was no chance of falling on a sizeable rock.
||Working in a boulder field
||Need for caution in the boulder
field on the rim of Camelot Crater
||Discuss distribution of dust on
||While dusting each other off at
the end of EVA-2, Gene mentions that, during his fall while trying to
get on the Rover at the Scarp Gravimeter stop, he only got his outboard
(left) arm dirty and not his inboard (right) arm. Also discuss
the amount of time spend dusting each other.
||Working on a steep slope
||Off-camera, Gene has trouble
reaching surfaces on the front of the Rover that need dusting. He
decides to defer the dusting to the next stop. Additional
comments at 165:04:48.
||While sampling on a particularly
steep slope - as evidenced by the fact that both astronauts are using
the high colling setting - Jack falls while trying to pick up a chip he
has broken off one the boulders.
||While running cross slope to
limit his downslope speed, caught his trailing left foot on a small
mound or crater rim and started to fall. He was able to control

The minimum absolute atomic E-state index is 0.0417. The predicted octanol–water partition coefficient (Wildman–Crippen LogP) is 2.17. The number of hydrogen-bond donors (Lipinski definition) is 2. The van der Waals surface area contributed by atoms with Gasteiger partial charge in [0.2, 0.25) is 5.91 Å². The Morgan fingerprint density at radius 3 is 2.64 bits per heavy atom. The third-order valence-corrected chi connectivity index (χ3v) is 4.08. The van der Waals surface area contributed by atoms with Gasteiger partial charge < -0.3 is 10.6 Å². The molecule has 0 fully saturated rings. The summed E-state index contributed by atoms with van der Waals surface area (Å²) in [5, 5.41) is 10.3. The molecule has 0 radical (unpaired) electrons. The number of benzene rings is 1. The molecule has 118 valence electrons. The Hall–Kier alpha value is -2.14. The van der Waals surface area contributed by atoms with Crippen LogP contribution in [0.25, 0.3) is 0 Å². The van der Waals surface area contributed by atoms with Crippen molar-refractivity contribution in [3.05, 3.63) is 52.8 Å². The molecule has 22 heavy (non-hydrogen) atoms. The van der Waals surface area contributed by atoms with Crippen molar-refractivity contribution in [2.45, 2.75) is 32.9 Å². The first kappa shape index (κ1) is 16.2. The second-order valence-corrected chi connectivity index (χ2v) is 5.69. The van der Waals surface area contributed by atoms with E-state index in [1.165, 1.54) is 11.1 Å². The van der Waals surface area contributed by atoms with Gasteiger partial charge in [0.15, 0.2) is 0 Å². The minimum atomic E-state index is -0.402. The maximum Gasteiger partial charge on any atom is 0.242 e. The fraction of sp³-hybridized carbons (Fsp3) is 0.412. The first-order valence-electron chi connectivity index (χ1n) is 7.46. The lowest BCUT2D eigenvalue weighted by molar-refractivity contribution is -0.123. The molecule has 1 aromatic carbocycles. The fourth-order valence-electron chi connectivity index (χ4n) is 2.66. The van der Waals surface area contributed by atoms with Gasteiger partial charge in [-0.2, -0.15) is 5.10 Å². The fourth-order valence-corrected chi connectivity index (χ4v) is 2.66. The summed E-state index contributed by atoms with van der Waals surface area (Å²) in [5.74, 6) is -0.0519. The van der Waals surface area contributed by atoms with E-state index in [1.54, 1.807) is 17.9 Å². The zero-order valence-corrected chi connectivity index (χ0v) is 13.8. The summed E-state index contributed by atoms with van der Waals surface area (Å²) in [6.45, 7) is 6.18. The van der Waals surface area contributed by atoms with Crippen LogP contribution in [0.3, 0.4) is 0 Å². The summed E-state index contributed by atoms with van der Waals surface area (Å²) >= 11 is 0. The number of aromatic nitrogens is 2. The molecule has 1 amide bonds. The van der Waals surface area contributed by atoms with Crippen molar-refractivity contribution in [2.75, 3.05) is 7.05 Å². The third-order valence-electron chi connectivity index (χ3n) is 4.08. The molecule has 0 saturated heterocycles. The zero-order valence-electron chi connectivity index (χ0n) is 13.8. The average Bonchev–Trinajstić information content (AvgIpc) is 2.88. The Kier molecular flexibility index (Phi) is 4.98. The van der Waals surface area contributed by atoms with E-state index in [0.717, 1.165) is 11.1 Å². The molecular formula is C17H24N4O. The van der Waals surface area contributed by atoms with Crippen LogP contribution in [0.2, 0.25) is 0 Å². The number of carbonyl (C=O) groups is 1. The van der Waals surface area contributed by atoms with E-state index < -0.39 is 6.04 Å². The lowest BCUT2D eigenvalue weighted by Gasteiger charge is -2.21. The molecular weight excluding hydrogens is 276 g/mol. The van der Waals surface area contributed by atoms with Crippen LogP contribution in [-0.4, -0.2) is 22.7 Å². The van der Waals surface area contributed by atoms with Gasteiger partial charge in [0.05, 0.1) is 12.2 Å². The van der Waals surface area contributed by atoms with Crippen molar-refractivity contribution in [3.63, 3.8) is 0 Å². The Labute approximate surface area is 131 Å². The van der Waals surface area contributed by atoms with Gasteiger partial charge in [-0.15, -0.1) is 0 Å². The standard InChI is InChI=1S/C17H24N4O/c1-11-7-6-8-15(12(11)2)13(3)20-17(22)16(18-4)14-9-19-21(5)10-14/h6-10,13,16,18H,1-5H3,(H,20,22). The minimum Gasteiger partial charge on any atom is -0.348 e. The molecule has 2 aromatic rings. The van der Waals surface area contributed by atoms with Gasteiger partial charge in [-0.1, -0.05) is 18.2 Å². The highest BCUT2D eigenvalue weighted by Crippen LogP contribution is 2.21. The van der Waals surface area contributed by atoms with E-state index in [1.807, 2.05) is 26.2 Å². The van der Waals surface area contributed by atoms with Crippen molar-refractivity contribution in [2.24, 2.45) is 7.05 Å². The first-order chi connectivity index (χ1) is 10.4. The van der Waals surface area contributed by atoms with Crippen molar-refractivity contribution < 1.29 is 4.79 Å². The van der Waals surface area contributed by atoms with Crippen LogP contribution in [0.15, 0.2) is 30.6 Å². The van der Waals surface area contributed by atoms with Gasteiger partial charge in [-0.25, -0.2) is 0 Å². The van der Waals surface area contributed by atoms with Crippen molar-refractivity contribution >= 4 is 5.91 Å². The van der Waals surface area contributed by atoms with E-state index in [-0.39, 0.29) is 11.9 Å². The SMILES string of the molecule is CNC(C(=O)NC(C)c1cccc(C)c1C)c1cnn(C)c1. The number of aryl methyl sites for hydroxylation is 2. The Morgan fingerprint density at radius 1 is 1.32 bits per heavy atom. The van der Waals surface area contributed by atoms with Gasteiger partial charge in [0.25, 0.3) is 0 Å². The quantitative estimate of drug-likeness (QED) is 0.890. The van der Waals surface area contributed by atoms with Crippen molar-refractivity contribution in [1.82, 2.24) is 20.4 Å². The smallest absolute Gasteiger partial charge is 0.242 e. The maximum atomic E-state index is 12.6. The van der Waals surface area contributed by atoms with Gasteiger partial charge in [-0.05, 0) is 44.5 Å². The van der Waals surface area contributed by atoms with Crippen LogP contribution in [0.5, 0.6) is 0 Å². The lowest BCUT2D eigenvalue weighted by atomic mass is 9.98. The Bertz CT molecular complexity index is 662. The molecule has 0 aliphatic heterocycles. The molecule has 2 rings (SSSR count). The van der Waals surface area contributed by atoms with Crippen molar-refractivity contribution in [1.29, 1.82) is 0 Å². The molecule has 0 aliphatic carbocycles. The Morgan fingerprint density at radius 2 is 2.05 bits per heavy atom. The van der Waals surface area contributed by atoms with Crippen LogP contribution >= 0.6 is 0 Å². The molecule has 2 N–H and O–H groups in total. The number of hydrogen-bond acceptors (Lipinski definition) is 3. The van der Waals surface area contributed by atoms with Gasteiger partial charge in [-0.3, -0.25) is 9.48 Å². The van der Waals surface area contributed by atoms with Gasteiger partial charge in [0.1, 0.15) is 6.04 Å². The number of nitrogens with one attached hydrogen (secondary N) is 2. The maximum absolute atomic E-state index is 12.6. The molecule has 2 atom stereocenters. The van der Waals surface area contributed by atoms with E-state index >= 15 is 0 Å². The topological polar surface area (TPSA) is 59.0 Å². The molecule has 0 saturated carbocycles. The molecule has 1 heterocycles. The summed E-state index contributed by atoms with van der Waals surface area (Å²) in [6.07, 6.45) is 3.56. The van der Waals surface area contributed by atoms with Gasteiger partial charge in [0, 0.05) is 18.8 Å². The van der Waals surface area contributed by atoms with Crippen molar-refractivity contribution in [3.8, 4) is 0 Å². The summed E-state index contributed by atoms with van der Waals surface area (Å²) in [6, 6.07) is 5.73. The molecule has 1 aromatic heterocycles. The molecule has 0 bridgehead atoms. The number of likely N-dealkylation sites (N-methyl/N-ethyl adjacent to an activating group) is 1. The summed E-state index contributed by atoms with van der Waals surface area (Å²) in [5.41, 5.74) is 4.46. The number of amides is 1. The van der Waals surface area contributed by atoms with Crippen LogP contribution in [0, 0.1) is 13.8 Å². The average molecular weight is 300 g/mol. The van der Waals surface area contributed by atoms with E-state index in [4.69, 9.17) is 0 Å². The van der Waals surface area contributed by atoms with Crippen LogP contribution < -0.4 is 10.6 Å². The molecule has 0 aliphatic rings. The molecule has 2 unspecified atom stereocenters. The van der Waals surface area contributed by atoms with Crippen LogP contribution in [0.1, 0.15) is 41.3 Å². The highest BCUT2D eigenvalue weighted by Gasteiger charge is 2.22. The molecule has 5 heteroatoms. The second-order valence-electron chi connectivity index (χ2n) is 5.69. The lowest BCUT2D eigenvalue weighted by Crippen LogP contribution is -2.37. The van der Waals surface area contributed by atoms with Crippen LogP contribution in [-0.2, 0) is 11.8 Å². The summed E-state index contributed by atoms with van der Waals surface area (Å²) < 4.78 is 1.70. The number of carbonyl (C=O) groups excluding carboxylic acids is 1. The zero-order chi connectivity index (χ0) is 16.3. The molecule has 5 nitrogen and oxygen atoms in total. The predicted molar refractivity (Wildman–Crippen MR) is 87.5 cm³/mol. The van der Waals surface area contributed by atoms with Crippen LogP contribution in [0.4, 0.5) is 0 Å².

the fall and ended up on his hands and knees. Once he gets his
feet downhill, he pushes back to get his center-of-mass over his knees
and rises without difficulty. In 1992, Schmitt commented that, by
this third EVA, they had a great deal of confidence and didn't
worry much about falling. Presumably, they were confident in the
suits and in their ability to get up when they did fall. They
also knew they would fall slowly in 1/6th-g and that, in the absence of
large rocks, the surface was soft.
||Working on a slope
||Because Jack's seat in on the
downhill side of the slope at Station 6, Gene decides to drive the
Rover to a more level spot and let Jack get in his seat there.
||Minor fall; difficulty
getting up from awkward position
||At Station 8, Gene parked facing
mostly uphill but, apparently, with his side slightly uphill and Jack's
slightly downhill. When Gene tries to jump into his seat at the
end of the stop, he falls and is pinned by the slope against the Rover,
possibly with his feet uphill. Gene needs Jack's help in getting